Irish and Scottish Dalriada

This one doesn’t even mention Arthur, only Bicoir, whom it calls a Welshman, which may indicates a later dating.  An interesting point here is how there is more than one version of the poem. This just shows that there wasn’t always a respect for accurate oral transmission, and how any poetry about an Arthur of Badon (if he and it existed) could have suffered the same consequences.

This Arthur doesn’t appear to have been a prince, although we’ll never know. (An aire echta could be anyone of this class, from nobleman to prince). He very well could have been considered a Briton rather than a Dalriadan Hibernian, unless even a Dalriadan who was from the British Isles would be termed as being from Britain. He would be contemporary with Artúr mac Conaing, if I’ve got my dating right, and could even have fought along side him. The problem is we don’t know how old he was in 625. Nor do we know the politcal situation between Britons and Gaels around this date. We also don’t know how accurate that poem about him is … and here’s the possible fly in the ointment!

Joseph Falaky Nagy thinks this Arthur could have been used because he was actually the ‘the famous one’. This is because, as mentioned earlier, this Mongán is semi-mythical. Here’s what Nagy says:

 “In light of the fact that Mongán’s conception tale (preserved in a text as early as the seventh or eighth century) stands as the closest Celtic analogue to the account of Arthur’s deception-laden origins given by Geoffrey of Monmouth centuries later (Mac Cana 1972: 128–9), it is tempting to speculate that an Irish author familiar with both narrative traditions thought it would be fitting to have Mongán’s life come to an end at the hands of a figure that he construed as his British counterpart – or that the tradition the author was following was linking together figures who in other respects as well appear to be cognate reflections of a Celtic mythological type.” (2009, pp.117-118)

… and he goes on to remind us …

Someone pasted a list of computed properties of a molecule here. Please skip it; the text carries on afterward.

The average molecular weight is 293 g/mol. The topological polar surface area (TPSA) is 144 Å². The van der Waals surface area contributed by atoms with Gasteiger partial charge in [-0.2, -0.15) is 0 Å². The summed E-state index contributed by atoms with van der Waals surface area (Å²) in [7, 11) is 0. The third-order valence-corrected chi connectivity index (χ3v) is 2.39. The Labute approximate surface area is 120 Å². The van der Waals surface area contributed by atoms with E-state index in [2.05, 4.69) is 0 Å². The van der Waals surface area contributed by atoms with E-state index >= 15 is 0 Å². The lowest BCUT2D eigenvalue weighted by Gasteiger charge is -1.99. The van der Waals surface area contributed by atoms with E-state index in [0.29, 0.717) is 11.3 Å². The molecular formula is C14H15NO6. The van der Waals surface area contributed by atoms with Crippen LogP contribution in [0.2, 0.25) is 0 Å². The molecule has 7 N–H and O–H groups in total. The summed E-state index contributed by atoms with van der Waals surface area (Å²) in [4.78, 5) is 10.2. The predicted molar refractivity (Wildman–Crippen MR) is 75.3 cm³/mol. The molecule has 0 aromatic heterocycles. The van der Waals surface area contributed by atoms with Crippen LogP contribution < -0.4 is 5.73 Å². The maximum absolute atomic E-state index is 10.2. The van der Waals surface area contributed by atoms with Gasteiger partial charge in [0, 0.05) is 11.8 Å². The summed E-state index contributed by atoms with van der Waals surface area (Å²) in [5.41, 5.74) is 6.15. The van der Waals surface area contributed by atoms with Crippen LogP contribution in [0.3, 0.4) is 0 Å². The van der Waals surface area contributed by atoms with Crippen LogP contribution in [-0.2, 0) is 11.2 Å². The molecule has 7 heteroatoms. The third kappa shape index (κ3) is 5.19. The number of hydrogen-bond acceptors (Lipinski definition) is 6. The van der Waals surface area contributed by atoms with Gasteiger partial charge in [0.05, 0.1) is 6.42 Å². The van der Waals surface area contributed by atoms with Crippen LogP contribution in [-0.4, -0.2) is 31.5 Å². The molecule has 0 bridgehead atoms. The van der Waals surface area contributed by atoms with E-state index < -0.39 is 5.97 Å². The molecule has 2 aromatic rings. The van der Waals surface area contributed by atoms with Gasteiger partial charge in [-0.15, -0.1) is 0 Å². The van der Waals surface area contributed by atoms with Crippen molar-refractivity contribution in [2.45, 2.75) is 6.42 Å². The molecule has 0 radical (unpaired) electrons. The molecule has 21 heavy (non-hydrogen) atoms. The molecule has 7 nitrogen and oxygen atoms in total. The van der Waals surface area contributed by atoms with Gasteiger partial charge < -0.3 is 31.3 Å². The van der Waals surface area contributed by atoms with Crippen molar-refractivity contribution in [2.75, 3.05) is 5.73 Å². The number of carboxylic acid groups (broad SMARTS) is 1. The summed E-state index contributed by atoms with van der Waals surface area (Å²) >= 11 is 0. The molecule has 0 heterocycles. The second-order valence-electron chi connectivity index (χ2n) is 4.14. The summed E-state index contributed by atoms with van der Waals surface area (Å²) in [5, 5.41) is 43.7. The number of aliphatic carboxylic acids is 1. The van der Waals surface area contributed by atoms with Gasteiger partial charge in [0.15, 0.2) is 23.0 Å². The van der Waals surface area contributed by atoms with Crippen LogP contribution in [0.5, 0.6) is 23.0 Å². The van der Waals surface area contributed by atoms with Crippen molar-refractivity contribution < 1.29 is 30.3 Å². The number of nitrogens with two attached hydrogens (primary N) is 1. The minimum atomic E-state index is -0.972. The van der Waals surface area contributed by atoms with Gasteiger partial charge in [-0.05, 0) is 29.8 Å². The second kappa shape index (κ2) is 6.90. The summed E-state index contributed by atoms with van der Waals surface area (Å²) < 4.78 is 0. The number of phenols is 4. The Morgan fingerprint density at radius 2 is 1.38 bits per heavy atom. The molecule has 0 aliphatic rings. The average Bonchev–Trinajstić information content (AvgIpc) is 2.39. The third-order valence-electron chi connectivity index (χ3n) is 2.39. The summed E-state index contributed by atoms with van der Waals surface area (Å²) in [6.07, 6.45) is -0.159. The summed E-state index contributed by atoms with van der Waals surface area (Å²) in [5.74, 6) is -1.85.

“In the same early cycle of stories about the mysterious Mongán cited above, in one of the most extraordinary references to reincarnation to be found anywhere in Celtic literatures (Nagy 1997: 303–7), we learn that he was a rebirth of the Irish hero Finn mac Cumaill, around whom is centered the so-called Fenian or Ossianic tradition of story and song, and whose long-lived fame was still attested in the repertoires of Irish and Scottish storytellers of the last century. The connection between Mongán and Arthur would be even stronger, then, if we accept the Dutch Celticist A. G. van Hamel’s unjustly overlooked thesis (anticipated in Nutt & Meyer 1895: 2.22–5) that Arthur the dux bellorum and Finn the leader of Ireland’s premier fian, “hunting and warring band,” are matching cognate manifestations of what he dubbed the Celtic “exemplary hero” (1934: 219–33).”  (p.118)

On the point of Mongán being the rebirth of Finn in one of the stories and Mongán’s semi-mythical status, R. J. MacCulloch noted:

“This twofold account of Mongan’s birth is curious. Perhaps the idea that he was a rebirth of Fionn may have been suggested by the fact that his father was called Fiachna Finn, while it is probable that some old myth of a son of Manannan’s called Mongan was attached to the personality of the historic Mongan.” (The Religion of the Ancient Celts, 1911, p.351)